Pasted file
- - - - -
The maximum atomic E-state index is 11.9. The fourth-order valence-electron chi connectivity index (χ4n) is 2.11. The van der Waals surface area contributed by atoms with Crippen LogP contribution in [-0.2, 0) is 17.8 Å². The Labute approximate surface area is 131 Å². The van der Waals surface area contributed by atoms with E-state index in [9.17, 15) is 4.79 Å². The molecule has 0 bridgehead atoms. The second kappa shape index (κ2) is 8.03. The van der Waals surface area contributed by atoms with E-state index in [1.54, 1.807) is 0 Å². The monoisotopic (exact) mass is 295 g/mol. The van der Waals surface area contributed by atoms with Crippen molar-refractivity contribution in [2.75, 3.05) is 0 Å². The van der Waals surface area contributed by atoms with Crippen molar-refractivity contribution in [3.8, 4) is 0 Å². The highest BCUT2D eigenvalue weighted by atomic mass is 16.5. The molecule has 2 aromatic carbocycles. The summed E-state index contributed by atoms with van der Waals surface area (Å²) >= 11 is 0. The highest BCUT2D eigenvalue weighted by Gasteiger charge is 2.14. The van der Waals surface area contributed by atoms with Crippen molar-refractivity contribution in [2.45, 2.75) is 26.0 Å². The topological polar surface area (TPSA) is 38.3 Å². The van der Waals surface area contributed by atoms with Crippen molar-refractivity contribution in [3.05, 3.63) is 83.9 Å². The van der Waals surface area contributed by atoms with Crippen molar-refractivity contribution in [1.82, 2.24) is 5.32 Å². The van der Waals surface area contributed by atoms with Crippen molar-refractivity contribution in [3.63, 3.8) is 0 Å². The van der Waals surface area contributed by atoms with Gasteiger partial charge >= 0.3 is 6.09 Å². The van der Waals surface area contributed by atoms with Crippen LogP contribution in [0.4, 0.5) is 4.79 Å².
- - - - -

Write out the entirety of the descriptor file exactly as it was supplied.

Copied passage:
The maximum atomic E-state index is 11.9. The fourth-order valence-electron chi connectivity index (χ4n) is 2.11. The van der Waals surface area contributed by atoms with Crippen LogP contribution in [-0.2, 0) is 17.8 Å². The Labute approximate surface area is 131 Å². The van der Waals surface area contributed by atoms with E-state index in [9.17, 15) is 4.79 Å². The molecule has 0 bridgehead atoms. The second kappa shape index (κ2) is 8.03. The van der Waals surface area contributed by atoms with E-state index in [1.54, 1.807) is 0 Å². The monoisotopic (exact) mass is 295 g/mol. The van der Waals surface area contributed by atoms with Crippen molar-refractivity contribution in [2.75, 3.05) is 0 Å². The van der Waals surface area contributed by atoms with Crippen molar-refractivity contribution in [3.8, 4) is 0 Å². The highest BCUT2D eigenvalue weighted by atomic mass is 16.5. The molecule has 2 aromatic carbocycles. The summed E-state index contributed by atoms with van der Waals surface area (Å²) >= 11 is 0. The highest BCUT2D eigenvalue weighted by Gasteiger charge is 2.14. The van der Waals surface area contributed by atoms with Crippen molar-refractivity contribution in [2.45, 2.75) is 26.0 Å². The topological polar surface area (TPSA) is 38.3 Å². The van der Waals surface area contributed by atoms with Crippen molar-refractivity contribution in [3.05, 3.63) is 83.9 Å². The van der Waals surface area contributed by atoms with Crippen molar-refractivity contribution in [1.82, 2.24) is 5.32 Å². The van der Waals surface area contributed by atoms with Crippen molar-refractivity contribution in [3.63, 3.8) is 0 Å². The van der Waals surface area contributed by atoms with Gasteiger partial charge >= 0.3 is 6.09 Å². The van der Waals surface area contributed by atoms with Crippen LogP contribution in [0.4, 0.5) is 4.79 Å².